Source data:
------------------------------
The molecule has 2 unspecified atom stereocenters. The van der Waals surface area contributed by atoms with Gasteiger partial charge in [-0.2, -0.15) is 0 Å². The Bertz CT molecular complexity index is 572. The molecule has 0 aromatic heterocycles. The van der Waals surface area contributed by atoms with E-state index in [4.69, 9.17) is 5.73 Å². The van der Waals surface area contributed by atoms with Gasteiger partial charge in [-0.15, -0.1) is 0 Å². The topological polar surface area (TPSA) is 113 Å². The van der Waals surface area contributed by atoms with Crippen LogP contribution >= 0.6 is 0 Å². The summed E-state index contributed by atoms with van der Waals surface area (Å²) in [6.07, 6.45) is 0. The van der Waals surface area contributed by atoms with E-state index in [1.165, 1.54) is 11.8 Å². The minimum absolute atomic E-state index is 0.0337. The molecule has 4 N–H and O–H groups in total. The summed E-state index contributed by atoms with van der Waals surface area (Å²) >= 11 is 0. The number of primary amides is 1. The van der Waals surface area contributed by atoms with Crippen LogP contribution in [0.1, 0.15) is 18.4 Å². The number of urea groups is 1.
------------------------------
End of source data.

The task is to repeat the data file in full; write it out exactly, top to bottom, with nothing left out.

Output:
The molecule has 2 unspecified atom stereocenters. The van der Waals surface area contributed by atoms with Gasteiger partial charge in [-0.2, -0.15) is 0 Å². The Bertz CT molecular complexity index is 572. The molecule has 0 aromatic heterocycles. The van der Waals surface area contributed by atoms with E-state index in [4.69, 9.17) is 5.73 Å². The van der Waals surface area contributed by atoms with Gasteiger partial charge in [-0.15, -0.1) is 0 Å². The topological polar surface area (TPSA) is 113 Å². The van der Waals surface area contributed by atoms with Crippen LogP contribution >= 0.6 is 0 Å². The summed E-state index contributed by atoms with van der Waals surface area (Å²) in [6.07, 6.45) is 0. The van der Waals surface area contributed by atoms with E-state index in [1.165, 1.54) is 11.8 Å². The minimum absolute atomic E-state index is 0.0337. The molecule has 4 N–H and O–H groups in total. The summed E-state index contributed by atoms with van der Waals surface area (Å²) >= 11 is 0. The number of primary amides is 1. The van der Waals surface area contributed by atoms with Crippen LogP contribution in [0.1, 0.15) is 18.4 Å². The number of urea groups is 1.